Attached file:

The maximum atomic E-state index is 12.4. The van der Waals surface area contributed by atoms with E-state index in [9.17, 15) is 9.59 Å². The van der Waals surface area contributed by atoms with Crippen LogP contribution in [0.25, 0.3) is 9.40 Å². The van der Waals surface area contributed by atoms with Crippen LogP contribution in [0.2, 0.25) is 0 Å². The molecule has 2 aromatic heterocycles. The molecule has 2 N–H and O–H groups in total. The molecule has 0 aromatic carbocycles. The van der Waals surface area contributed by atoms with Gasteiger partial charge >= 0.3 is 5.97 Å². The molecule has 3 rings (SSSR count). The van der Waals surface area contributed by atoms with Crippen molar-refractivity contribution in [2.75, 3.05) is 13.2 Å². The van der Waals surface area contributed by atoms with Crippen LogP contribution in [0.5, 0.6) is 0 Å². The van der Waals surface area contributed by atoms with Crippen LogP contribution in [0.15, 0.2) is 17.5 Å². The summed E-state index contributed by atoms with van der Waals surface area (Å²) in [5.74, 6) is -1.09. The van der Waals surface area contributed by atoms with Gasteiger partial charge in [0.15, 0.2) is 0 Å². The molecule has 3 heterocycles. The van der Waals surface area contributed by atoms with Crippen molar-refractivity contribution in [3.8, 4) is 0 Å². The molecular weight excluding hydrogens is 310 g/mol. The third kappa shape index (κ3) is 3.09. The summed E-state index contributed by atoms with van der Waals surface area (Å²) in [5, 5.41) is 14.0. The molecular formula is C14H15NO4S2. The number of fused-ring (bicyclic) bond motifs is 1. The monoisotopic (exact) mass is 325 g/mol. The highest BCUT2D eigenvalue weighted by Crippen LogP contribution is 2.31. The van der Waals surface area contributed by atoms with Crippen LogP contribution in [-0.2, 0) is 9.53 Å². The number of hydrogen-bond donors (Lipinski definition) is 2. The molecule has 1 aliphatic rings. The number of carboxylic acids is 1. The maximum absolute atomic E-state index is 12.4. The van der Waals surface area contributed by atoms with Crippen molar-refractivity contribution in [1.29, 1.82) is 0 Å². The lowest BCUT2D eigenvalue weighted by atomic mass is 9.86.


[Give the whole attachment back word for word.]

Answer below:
The maximum atomic E-state index is 12.4. The van der Waals surface area contributed by atoms with E-state index in [9.17, 15) is 9.59 Å². The van der Waals surface area contributed by atoms with Crippen LogP contribution in [0.25, 0.3) is 9.40 Å². The van der Waals surface area contributed by atoms with Crippen LogP contribution in [0.2, 0.25) is 0 Å². The molecule has 2 aromatic heterocycles. The molecule has 2 N–H and O–H groups in total. The molecule has 0 aromatic carbocycles. The van der Waals surface area contributed by atoms with Gasteiger partial charge >= 0.3 is 5.97 Å². The molecule has 3 rings (SSSR count). The van der Waals surface area contributed by atoms with Crippen molar-refractivity contribution in [2.75, 3.05) is 13.2 Å². The van der Waals surface area contributed by atoms with Crippen LogP contribution in [0.5, 0.6) is 0 Å². The van der Waals surface area contributed by atoms with Crippen LogP contribution in [0.15, 0.2) is 17.5 Å². The summed E-state index contributed by atoms with van der Waals surface area (Å²) in [5.74, 6) is -1.09. The van der Waals surface area contributed by atoms with Gasteiger partial charge in [0.15, 0.2) is 0 Å². The molecule has 3 heterocycles. The van der Waals surface area contributed by atoms with Crippen molar-refractivity contribution in [3.8, 4) is 0 Å². The molecular weight excluding hydrogens is 310 g/mol. The third kappa shape index (κ3) is 3.09. The summed E-state index contributed by atoms with van der Waals surface area (Å²) in [5, 5.41) is 14.0. The molecular formula is C14H15NO4S2. The number of fused-ring (bicyclic) bond motifs is 1. The monoisotopic (exact) mass is 325 g/mol. The highest BCUT2D eigenvalue weighted by Crippen LogP contribution is 2.31. The van der Waals surface area contributed by atoms with Crippen LogP contribution in [-0.2, 0) is 9.53 Å². The number of hydrogen-bond donors (Lipinski definition) is 2. The molecule has 1 aliphatic rings. The number of carboxylic acids is 1. The maximum absolute atomic E-state index is 12.4. The van der Waals surface area contributed by atoms with Crippen molar-refractivity contribution in [1.29, 1.82) is 0 Å². The lowest BCUT2D eigenvalue weighted by atomic mass is 9.86.